In my historical novels I have often addressed the challenges of crossing social barriers—titles, wealth, education, etc. Social barriers might have been different historically, but they are certainly far from extinct. In this book, Whit is Hispanic, and Mary is white. He is poor and she came from a wealthy upbringing. Wanting to delve deeply into the issues of prejudice and judgment, I felt strongly about adding one more that I had wanted to write about for years. Whit is much younger than Mary. Ironically, this was the issue that gave me the most flack as I went through the evaluation process for publication.

I know a couple, active in the Church and happily married for several years, who have a twenty-two year age difference—and she’s the older one. I believe there are certain elements of compatibility that should be carefully considered in marriage. I don’t believe that the color of skin or age should be an issue as long as values and priorities are united enough to make a successful marriage. Originally I had their age difference seventeen years. I had the characters struggle with it and trying to come to terms with it. But I felt very good about how it was written. However, when it was submitted I got hit with a firestorm. I told the powers that be who control my publications that this was not a doctrinal issue, a moral issue, a spiritual issue—it was an issue of bigotry and prejudice which had been validated by the negative response. Ironically, I had written a book previously where the man was more than twenty years older than the woman he married and no one batted an eye.

In the end I had to change the age difference to a little over ten years, and I had to adjust the tone in the book to make certain my readers would know this was not ideal. Seriously? I believe it’s a good story nevertheless, but I still feel a little irked over having to change Mary’s age. Don’t tell anybody.

The Captain’s Rose, Volume V in The Buchanan Saga

The Captain’s Rose, Volume V in The Buchanan Saga

First a note on this saga: I self-published it because of complicated issues I shall not endeavor to explain. Doing so was a great learning experience and an utter disaster. It was one of the most difficult seasons of my life, and I made no profit, but rather went into a great deal of debt which I’m still trying to conquer. Spiritually, I have learned that this was a Zion’s Camp experience for me. It didn’t accomplish what I had hoped for, but apparently I learned what God wanted to teach me.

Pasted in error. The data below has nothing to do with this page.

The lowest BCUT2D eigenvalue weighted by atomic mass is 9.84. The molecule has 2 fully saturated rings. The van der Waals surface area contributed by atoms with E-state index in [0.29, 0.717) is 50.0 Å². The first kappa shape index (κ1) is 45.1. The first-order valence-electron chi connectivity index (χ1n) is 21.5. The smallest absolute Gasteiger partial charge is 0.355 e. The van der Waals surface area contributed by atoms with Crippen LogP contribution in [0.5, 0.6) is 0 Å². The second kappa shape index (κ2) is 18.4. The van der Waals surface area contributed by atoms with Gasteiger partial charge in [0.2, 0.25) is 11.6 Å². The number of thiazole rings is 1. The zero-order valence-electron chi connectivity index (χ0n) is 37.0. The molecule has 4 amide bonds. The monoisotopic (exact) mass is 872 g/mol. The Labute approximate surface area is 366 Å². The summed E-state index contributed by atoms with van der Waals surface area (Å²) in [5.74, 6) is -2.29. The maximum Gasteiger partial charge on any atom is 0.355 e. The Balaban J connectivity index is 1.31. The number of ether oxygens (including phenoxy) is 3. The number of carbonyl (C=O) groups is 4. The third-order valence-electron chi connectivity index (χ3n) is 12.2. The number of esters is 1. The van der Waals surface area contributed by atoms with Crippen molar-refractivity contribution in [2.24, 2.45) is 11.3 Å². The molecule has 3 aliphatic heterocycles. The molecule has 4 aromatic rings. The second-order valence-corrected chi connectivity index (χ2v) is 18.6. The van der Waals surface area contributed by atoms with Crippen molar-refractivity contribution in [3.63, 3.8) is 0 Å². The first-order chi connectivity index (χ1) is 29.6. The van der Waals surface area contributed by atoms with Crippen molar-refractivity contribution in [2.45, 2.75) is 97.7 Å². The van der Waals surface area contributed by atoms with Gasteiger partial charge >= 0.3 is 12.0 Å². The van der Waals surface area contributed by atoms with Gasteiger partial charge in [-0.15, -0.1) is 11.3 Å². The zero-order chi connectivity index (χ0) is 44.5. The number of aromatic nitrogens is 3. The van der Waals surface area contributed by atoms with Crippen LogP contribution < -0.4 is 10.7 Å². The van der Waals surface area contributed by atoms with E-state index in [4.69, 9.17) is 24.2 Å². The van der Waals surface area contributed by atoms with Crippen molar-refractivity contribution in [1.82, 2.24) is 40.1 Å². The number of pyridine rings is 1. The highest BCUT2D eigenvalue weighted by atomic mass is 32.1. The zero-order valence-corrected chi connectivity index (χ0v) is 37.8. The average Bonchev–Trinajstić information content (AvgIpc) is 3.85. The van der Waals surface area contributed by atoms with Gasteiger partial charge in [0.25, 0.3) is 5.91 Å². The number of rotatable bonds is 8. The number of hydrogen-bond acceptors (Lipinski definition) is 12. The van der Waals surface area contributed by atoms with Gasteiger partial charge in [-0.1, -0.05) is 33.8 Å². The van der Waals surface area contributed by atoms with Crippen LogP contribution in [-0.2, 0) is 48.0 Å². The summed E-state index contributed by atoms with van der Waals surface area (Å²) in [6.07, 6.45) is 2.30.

Anyway, some years later a friend who is also a writer called me and suggested I get these four volumes available as e-books on Amazon. (Technology had taken publishing into places I’d not imagined when I’d originally published the books.) This would solve the problem of some of them being out of print, and all of them being impossible to distribute. At least readers could have access to the story, and perhaps it would generate some much-needed income, since this came to pass when my writing hiatus had taken me off guard. I protested in response to her offer, not emotionally or physically capable of taking on all that I would need to learn. I’m a writer, but I’m lousy with business anything and everything. However, my friend was very good at both. She’d been doing the same with some of her own books, had figured it out, and she was offering to do this for me out of the goodness of her heart. Voila! I sent her the cover art and final Word documents for the books, and she got them on Amazon. A slow trickle of income has continued from these books ever since, and I am SOOO grateful! It has helped keep the bills paid every month. Then I realized there was still another volume of this series not yet published because my resources had dried up. So we decided to get it on Amazon as well. We didn’t have the ability to get it into print form at that time, but it could be released as an e-book, my readers would have access to it, and I could hopefully generate some more income. My daughter did a painting for the cover, while I went through the aging manuscript and polished it up.